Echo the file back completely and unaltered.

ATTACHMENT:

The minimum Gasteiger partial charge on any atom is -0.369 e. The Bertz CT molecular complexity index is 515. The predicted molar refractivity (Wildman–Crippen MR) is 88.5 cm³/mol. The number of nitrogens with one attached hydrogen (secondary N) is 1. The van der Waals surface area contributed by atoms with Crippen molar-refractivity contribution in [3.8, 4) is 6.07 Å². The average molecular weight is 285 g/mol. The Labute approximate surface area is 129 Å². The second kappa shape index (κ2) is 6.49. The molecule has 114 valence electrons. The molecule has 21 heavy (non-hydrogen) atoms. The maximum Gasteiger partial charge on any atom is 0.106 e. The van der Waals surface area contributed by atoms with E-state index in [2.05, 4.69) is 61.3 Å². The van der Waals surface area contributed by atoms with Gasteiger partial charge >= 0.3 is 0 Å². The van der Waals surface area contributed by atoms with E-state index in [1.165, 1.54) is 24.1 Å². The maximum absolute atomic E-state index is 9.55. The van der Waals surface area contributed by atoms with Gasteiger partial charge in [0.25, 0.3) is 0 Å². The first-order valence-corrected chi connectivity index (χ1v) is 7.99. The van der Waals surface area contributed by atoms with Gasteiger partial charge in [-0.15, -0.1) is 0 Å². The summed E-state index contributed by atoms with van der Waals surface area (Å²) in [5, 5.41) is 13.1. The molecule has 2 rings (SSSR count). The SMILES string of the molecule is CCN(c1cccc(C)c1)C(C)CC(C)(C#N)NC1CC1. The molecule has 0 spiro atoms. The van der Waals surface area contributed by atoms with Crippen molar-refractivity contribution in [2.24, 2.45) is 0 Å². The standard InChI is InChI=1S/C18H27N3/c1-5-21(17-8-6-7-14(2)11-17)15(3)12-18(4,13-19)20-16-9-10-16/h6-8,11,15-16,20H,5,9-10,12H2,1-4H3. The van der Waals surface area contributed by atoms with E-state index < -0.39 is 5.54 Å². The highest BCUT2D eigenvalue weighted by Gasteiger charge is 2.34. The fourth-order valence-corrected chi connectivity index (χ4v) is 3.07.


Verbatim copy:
The minimum Gasteiger partial charge on any atom is -0.369 e. The Bertz CT molecular complexity index is 515. The predicted molar refractivity (Wildman–Crippen MR) is 88.5 cm³/mol. The number of nitrogens with one attached hydrogen (secondary N) is 1. The van der Waals surface area contributed by atoms with Crippen molar-refractivity contribution in [3.8, 4) is 6.07 Å². The average molecular weight is 285 g/mol. The Labute approximate surface area is 129 Å². The second kappa shape index (κ2) is 6.49. The molecule has 114 valence electrons. The molecule has 21 heavy (non-hydrogen) atoms. The maximum Gasteiger partial charge on any atom is 0.106 e. The van der Waals surface area contributed by atoms with E-state index in [2.05, 4.69) is 61.3 Å². The van der Waals surface area contributed by atoms with Gasteiger partial charge >= 0.3 is 0 Å². The van der Waals surface area contributed by atoms with E-state index in [1.165, 1.54) is 24.1 Å². The maximum absolute atomic E-state index is 9.55. The van der Waals surface area contributed by atoms with Gasteiger partial charge in [0.25, 0.3) is 0 Å². The first-order valence-corrected chi connectivity index (χ1v) is 7.99. The van der Waals surface area contributed by atoms with Gasteiger partial charge in [-0.15, -0.1) is 0 Å². The summed E-state index contributed by atoms with van der Waals surface area (Å²) in [5, 5.41) is 13.1. The molecule has 2 rings (SSSR count). The SMILES string of the molecule is CCN(c1cccc(C)c1)C(C)CC(C)(C#N)NC1CC1. The molecule has 0 spiro atoms. The van der Waals surface area contributed by atoms with Crippen molar-refractivity contribution in [2.24, 2.45) is 0 Å². The standard InChI is InChI=1S/C18H27N3/c1-5-21(17-8-6-7-14(2)11-17)15(3)12-18(4,13-19)20-16-9-10-16/h6-8,11,15-16,20H,5,9-10,12H2,1-4H3. The van der Waals surface area contributed by atoms with E-state index < -0.39 is 5.54 Å². The highest BCUT2D eigenvalue weighted by Gasteiger charge is 2.34. The fourth-order valence-corrected chi connectivity index (χ4v) is 3.07.